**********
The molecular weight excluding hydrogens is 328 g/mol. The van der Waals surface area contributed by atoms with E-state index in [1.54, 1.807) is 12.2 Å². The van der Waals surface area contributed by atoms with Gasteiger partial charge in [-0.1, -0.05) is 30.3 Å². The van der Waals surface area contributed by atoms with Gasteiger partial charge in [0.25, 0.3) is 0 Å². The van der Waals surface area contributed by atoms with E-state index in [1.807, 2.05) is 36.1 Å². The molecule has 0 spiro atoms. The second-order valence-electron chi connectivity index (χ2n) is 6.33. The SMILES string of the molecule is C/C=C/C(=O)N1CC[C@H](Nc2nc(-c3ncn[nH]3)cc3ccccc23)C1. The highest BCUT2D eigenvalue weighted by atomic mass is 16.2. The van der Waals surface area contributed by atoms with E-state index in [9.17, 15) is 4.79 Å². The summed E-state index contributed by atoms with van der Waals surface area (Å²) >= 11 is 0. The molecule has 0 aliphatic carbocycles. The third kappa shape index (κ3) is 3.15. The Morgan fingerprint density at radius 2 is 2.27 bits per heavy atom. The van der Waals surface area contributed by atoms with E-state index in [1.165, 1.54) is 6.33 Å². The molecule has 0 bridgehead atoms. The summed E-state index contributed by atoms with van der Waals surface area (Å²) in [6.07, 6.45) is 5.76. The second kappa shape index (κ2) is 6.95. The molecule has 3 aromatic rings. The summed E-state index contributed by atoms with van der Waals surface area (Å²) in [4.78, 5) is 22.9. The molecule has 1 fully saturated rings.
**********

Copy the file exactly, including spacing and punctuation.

The molecular weight excluding hydrogens is 328 g/mol. The van der Waals surface area contributed by atoms with E-state index in [1.54, 1.807) is 12.2 Å². The van der Waals surface area contributed by atoms with Gasteiger partial charge in [-0.1, -0.05) is 30.3 Å². The van der Waals surface area contributed by atoms with Gasteiger partial charge in [0.25, 0.3) is 0 Å². The van der Waals surface area contributed by atoms with E-state index in [1.807, 2.05) is 36.1 Å². The molecule has 0 spiro atoms. The second-order valence-electron chi connectivity index (χ2n) is 6.33. The SMILES string of the molecule is C/C=C/C(=O)N1CC[C@H](Nc2nc(-c3ncn[nH]3)cc3ccccc23)C1. The highest BCUT2D eigenvalue weighted by atomic mass is 16.2. The van der Waals surface area contributed by atoms with E-state index in [9.17, 15) is 4.79 Å². The summed E-state index contributed by atoms with van der Waals surface area (Å²) >= 11 is 0. The molecule has 0 aliphatic carbocycles. The third kappa shape index (κ3) is 3.15. The Morgan fingerprint density at radius 2 is 2.27 bits per heavy atom. The van der Waals surface area contributed by atoms with E-state index in [1.165, 1.54) is 6.33 Å². The molecule has 0 bridgehead atoms. The summed E-state index contributed by atoms with van der Waals surface area (Å²) in [6.07, 6.45) is 5.76. The second kappa shape index (κ2) is 6.95. The molecule has 3 aromatic rings. The summed E-state index contributed by atoms with van der Waals surface area (Å²) in [4.78, 5) is 22.9. The molecule has 1 fully saturated rings.